Oldest Living Tortoise and Other Long-Lived Animals


Some facts are clear about all giant tortoise species, they’re big and they can live a very long time. Some facts are unclear regarding the distinction between species and subspecies.

Robin and I posing with this big guy on Santa Cruz Island in the Galapagos, who is somewhere around 100 years old but doesn’t look a day over 80

The South Atlantic Island of St. Helena is celebrating the birthday of the world’s oldest living land animal – a Seychelles giant tortoise called Jonathan, who is turning 190.

The island Governor’s house, where Jonathan has spent most of his life, is marking the occasion by opening for three days to visitors wishing to celebrate.

While there’s no real record of his birth, Jonathan is thought to have been born around 1832, that’s about 15 years before Abner Doubleday (or whoever it was) invented baseball and 48 years before the microscope was invented.

According to Guinness World Records, Jonathan is also the oldest ever chelonian, a category that encompasses all turtles, terrapins and tortoises.

There are two separate divisions of giant tortoises, those who live the Galapagos Islands (either up to six to 12 species or subspecies) as variations have evolved differently dependent on what they eat. There are also species or subspecies in the Seychelle Islands and Aldabra Island which are distinctly different than their Galapagos cousins.

Though these reptiles live a very long time, so much remains a mystery. In 2019, a team of four rangers from the Galápagos National Park made a remarkable discovery. During an expedition on Fernandina Island, the team found a lone female giant tortoise belonging to a species that was thought to be extinct.

On June 24, 2012, the world-famous giant tortoise affectionately known as “Lonesome George” passed away at somewhere over the age of 100. He was the last surviving land tortoise from Pinta Island, one of the northern islands in the Galápagos.

Life as the world’s oldest tortoise

In St. Helena, Jonathan is something of a celebrity. The elderly animal lives alongside three other giant tortoises – David, Emma and Fred.

Though old age has left Jonathan blind and with no sense of smell, his hearing is pretty decent. According to Guinness World Records, he responds well to the sound of his veterinarian’s voice.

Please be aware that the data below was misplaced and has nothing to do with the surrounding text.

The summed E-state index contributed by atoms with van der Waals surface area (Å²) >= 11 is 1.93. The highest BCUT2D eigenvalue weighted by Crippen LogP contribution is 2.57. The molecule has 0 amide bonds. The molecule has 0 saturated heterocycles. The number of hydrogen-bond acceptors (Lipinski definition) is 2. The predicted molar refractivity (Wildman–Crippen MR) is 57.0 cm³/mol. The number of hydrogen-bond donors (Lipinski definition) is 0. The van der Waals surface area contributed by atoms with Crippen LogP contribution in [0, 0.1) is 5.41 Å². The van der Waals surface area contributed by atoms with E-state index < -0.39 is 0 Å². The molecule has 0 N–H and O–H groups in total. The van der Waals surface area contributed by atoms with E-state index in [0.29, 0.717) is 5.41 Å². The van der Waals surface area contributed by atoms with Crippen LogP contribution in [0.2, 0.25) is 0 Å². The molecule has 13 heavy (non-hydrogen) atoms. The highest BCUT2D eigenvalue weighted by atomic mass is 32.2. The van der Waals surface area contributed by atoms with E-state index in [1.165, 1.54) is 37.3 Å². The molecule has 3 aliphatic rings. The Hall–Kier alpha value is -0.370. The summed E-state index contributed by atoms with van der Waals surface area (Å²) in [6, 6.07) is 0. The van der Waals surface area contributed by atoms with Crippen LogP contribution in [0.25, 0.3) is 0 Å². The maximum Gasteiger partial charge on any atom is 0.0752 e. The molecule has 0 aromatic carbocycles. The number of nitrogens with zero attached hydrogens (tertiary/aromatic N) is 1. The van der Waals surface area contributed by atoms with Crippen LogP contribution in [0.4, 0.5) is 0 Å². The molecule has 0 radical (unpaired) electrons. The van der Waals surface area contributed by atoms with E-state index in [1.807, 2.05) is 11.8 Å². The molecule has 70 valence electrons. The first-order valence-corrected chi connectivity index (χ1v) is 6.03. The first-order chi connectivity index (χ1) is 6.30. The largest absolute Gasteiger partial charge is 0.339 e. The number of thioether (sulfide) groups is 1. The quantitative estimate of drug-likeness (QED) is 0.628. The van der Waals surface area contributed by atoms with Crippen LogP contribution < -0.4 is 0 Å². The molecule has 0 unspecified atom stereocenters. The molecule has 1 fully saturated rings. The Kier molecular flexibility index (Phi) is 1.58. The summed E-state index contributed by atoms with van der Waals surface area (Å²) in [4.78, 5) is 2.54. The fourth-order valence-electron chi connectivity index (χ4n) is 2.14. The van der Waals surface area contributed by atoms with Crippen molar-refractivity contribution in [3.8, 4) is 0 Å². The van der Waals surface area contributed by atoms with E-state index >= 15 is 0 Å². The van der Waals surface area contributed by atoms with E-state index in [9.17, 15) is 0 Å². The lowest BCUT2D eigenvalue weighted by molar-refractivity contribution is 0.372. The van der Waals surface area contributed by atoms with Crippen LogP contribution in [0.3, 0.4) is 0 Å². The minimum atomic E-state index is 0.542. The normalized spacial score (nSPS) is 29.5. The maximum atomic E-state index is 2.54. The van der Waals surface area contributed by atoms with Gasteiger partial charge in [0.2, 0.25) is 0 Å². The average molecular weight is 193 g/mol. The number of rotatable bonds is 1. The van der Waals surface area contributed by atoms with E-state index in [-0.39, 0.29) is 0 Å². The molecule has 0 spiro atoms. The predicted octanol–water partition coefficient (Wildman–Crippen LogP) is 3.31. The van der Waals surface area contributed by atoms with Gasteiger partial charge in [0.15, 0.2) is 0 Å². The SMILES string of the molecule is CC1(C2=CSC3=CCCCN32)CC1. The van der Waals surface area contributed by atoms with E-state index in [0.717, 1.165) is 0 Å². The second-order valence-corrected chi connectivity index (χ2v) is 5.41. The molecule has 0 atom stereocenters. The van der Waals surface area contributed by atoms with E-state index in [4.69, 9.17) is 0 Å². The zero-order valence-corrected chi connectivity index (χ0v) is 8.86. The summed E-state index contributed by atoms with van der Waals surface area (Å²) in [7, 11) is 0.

In spite of his age, there’s no need for Viagra. Jonathan still has a good libido and is seen frequently canoodling with Emma and sometimes even Fred, according to reports.

Longest lived animals

How is it some species, like the Bowheard whale, age so gradually and don’t get cancers or arthritis?

There are unconfirmed indications of some giant tortoises who have lived over 200 years. The Giant Albatross, a part time resident of the Galapagos, can live to near 70 years.

The red sea urchin in the arctic can live for 200 years. Cold water must be a kind of fountain of youth, as Greenland Sharks live to be well over 300 years old, and perhaps up to 500 years.

Species such as red coral can live up to 500 years, but they’re not the only immobile marine creature that can live an extremely long time. Monorhaphis chuni, a species of sponge that can live more than 2,000 meters under the sea, can live for 11,000 years. Ocean quahogs are among the longest-living marine organisms in the world. The ocean quahog is a species of edible clam.

The Bowhead whale has a lifespan of 200 years. The largest creature on the planet, blue whales, typically live 80 to 100 years, still impressive.

Many parrot species can live anywhere from 40 to 75 years, though they may potentially live longer in captivity.

The oldest dog ever reliably recorded was a female Australian cattle-dog named Bluey, who reached the grand age of 29 years five months. The oldest cat ever is Creme Puff, a domestic cat who lived to an age of 38 years three days.

On the other hand, some fruit flies live only a month.